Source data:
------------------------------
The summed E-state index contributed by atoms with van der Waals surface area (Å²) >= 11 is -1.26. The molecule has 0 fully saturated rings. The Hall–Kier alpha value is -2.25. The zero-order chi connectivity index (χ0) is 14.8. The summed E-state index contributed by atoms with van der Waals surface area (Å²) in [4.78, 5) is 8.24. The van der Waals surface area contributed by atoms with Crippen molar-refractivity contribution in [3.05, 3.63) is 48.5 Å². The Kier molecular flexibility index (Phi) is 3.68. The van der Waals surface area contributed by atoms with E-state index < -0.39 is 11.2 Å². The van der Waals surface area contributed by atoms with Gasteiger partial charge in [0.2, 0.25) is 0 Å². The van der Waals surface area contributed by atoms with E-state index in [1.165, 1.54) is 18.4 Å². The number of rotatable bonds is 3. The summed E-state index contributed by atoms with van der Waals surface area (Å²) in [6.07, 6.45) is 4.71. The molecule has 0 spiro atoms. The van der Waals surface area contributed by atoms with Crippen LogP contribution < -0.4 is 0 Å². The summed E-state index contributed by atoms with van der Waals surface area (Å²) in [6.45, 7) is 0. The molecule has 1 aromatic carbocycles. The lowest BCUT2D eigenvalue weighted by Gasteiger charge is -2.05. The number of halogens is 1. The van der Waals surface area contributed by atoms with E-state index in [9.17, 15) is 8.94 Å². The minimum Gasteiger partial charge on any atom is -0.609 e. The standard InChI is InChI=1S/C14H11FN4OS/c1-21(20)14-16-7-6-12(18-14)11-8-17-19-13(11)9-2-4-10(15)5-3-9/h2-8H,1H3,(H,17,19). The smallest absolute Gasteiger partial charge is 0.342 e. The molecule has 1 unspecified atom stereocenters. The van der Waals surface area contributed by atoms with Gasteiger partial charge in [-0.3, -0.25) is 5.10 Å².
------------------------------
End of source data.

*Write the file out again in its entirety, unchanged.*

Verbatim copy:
The summed E-state index contributed by atoms with van der Waals surface area (Å²) >= 11 is -1.26. The molecule has 0 fully saturated rings. The Hall–Kier alpha value is -2.25. The zero-order chi connectivity index (χ0) is 14.8. The summed E-state index contributed by atoms with van der Waals surface area (Å²) in [4.78, 5) is 8.24. The van der Waals surface area contributed by atoms with Crippen molar-refractivity contribution in [3.05, 3.63) is 48.5 Å². The Kier molecular flexibility index (Phi) is 3.68. The van der Waals surface area contributed by atoms with E-state index < -0.39 is 11.2 Å². The van der Waals surface area contributed by atoms with Gasteiger partial charge in [0.2, 0.25) is 0 Å². The van der Waals surface area contributed by atoms with E-state index in [1.165, 1.54) is 18.4 Å². The number of rotatable bonds is 3. The summed E-state index contributed by atoms with van der Waals surface area (Å²) in [6.07, 6.45) is 4.71. The molecule has 0 spiro atoms. The van der Waals surface area contributed by atoms with Crippen LogP contribution < -0.4 is 0 Å². The summed E-state index contributed by atoms with van der Waals surface area (Å²) in [6.45, 7) is 0. The molecule has 1 aromatic carbocycles. The lowest BCUT2D eigenvalue weighted by Gasteiger charge is -2.05. The number of halogens is 1. The van der Waals surface area contributed by atoms with E-state index in [9.17, 15) is 8.94 Å². The minimum Gasteiger partial charge on any atom is -0.609 e. The standard InChI is InChI=1S/C14H11FN4OS/c1-21(20)14-16-7-6-12(18-14)11-8-17-19-13(11)9-2-4-10(15)5-3-9/h2-8H,1H3,(H,17,19). The smallest absolute Gasteiger partial charge is 0.342 e. The molecule has 1 unspecified atom stereocenters. The van der Waals surface area contributed by atoms with Gasteiger partial charge in [-0.3, -0.25) is 5.10 Å².